By Hammour Ziada
At the close of the nineteenth century, freed slave Bakhit is let out of prison with the overthrow o…Read more
“It is a great honor for me to win the Mahfouz Medal because I am the first Sudanese to get it,” said Hammour Ziada when he received the 2014 Naguib Mahfouz Medal for Literature award in the Egyptian capital, for his novel The Longing of the Dervish (Shawq al-darwish).
In their citation, the judges of the Award Committee described The Longing of the Dervish as “an intricate love story of a Sudanese slave in the world of the Mahdist movement in nineteenth-century Sudan.”
They praised not only the author’s “wide-ranging palette of characters and events” but also the range and dexterity of Ziada’s writing: “Shawq al-darwish is characterized by an epic richness that courses through the narrative, not only on the level of the complexity of the character of the tragic hero, but also on the level of the multiplicity of the modes of discourse: marvelously and richly alternating between narrative, poetry, songs, folklore, historical documents, Sufi and church hymns, Quranic and Biblical verses, and even writing about writing. . . .”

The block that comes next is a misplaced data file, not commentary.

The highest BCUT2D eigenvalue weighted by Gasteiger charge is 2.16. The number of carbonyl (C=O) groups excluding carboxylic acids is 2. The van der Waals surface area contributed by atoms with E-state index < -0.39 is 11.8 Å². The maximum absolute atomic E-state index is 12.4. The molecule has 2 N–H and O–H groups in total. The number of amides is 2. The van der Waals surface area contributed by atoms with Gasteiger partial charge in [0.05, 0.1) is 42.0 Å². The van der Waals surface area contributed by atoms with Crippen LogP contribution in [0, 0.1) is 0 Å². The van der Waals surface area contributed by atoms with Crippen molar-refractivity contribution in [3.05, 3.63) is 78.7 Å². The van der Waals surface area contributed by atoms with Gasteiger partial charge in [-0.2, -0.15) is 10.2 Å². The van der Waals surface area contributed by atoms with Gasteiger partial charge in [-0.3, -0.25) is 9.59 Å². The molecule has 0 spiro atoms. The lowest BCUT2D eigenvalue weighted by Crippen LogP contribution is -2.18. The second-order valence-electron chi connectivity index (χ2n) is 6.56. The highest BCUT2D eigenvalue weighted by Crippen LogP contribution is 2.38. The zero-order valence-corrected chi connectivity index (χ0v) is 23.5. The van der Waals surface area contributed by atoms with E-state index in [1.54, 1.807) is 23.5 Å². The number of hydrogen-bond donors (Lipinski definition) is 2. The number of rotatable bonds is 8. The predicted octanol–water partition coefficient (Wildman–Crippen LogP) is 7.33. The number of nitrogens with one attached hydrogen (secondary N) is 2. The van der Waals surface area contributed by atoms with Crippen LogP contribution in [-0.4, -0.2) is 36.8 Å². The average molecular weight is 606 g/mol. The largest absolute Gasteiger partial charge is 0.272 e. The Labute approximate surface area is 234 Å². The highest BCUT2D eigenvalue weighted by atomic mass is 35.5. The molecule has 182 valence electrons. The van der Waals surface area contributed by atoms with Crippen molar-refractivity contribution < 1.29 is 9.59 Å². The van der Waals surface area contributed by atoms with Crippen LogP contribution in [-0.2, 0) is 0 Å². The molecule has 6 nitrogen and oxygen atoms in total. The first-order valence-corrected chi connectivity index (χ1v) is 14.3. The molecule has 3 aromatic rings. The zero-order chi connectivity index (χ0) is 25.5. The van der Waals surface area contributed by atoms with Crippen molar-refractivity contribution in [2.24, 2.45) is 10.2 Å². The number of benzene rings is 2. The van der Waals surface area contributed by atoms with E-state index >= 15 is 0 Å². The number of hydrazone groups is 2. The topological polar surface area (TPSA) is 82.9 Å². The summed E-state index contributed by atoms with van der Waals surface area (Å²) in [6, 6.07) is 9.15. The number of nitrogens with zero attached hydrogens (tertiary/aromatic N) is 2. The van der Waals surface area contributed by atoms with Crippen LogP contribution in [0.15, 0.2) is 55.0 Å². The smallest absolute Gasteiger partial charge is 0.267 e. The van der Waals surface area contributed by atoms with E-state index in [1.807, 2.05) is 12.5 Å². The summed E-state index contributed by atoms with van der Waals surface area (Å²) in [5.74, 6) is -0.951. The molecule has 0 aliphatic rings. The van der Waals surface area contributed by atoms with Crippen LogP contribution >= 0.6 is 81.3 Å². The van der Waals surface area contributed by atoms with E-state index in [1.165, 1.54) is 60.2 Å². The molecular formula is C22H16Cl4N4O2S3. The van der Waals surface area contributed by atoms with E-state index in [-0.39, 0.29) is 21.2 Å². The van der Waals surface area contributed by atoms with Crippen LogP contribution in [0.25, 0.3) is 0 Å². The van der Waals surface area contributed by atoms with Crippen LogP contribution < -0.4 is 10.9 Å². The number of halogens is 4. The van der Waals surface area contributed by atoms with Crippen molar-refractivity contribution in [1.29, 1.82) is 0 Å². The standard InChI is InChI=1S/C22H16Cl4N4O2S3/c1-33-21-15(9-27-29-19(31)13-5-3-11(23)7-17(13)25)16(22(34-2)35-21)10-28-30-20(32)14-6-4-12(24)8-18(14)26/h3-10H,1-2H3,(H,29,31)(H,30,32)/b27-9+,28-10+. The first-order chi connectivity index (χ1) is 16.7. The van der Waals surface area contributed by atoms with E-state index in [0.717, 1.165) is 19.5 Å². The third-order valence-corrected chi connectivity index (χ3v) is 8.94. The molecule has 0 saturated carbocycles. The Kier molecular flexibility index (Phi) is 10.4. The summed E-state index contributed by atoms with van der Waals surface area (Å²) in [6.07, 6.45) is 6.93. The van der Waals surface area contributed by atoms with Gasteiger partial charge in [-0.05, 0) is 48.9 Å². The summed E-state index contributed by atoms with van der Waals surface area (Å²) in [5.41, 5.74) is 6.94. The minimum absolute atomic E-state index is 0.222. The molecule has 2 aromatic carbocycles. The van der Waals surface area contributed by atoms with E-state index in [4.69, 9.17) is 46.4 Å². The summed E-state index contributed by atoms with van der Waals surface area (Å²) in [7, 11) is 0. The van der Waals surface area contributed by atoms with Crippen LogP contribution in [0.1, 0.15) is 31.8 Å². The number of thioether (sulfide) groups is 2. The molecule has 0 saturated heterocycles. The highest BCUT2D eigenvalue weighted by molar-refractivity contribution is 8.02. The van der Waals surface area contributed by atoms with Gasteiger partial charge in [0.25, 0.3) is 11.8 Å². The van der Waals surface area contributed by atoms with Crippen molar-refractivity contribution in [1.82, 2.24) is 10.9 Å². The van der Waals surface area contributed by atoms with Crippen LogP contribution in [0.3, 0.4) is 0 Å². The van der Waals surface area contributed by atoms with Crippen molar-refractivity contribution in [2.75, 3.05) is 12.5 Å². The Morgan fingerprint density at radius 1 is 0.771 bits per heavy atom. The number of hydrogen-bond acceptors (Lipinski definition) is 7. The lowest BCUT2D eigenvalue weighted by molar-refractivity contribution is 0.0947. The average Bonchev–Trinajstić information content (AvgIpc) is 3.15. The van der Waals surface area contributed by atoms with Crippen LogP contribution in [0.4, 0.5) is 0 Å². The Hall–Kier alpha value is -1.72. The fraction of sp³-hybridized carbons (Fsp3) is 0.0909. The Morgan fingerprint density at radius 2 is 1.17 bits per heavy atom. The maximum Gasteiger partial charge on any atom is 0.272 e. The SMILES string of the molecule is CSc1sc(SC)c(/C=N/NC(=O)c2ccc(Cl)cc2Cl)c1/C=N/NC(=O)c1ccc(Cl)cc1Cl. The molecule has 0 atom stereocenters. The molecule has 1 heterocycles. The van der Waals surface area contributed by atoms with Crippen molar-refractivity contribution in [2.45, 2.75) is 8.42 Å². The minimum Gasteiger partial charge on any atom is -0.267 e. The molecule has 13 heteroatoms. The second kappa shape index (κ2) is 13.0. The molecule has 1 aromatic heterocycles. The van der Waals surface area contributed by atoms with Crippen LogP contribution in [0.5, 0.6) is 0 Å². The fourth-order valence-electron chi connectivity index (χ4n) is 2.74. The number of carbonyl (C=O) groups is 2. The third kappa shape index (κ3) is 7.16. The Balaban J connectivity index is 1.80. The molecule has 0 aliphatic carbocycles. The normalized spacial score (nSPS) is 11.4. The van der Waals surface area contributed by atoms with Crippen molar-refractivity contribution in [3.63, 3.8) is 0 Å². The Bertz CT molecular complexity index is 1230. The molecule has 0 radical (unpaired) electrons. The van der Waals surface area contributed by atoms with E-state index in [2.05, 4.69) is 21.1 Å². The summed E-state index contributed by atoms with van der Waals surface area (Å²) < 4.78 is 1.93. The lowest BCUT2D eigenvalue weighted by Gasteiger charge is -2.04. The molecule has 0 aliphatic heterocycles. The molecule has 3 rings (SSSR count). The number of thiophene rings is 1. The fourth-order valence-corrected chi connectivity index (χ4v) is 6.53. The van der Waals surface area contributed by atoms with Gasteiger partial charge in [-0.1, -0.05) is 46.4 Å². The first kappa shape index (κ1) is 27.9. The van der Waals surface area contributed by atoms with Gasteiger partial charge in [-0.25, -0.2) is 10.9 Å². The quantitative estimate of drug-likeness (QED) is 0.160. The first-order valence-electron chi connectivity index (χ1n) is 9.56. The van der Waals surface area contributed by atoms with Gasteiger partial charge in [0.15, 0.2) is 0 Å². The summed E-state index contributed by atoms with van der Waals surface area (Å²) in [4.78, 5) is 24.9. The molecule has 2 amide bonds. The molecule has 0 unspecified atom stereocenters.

Ziada’s novel tells the tale of a Sudanese slave, Bekhit Mandil, and his beloved, Theodora, a Greek Alexandrian, set against the background of brutal power struggles from the time of the Mahdi revolution to the fall of Khartoum. The love story is the driving force of Ziada’s historical narrative in which he explores sobering themes such as revenge, slavery, and imprisonment, but also betrayal, religious hypocrisy, and racism. “In its illustration of the devastation caused by the Mahdi uprising, a fanatical, extremist, and violent religious movement, Shawq al-darwish is a powerful statement on the current scene in the region where religious extremism is causing havoc,” added the committee in their citation.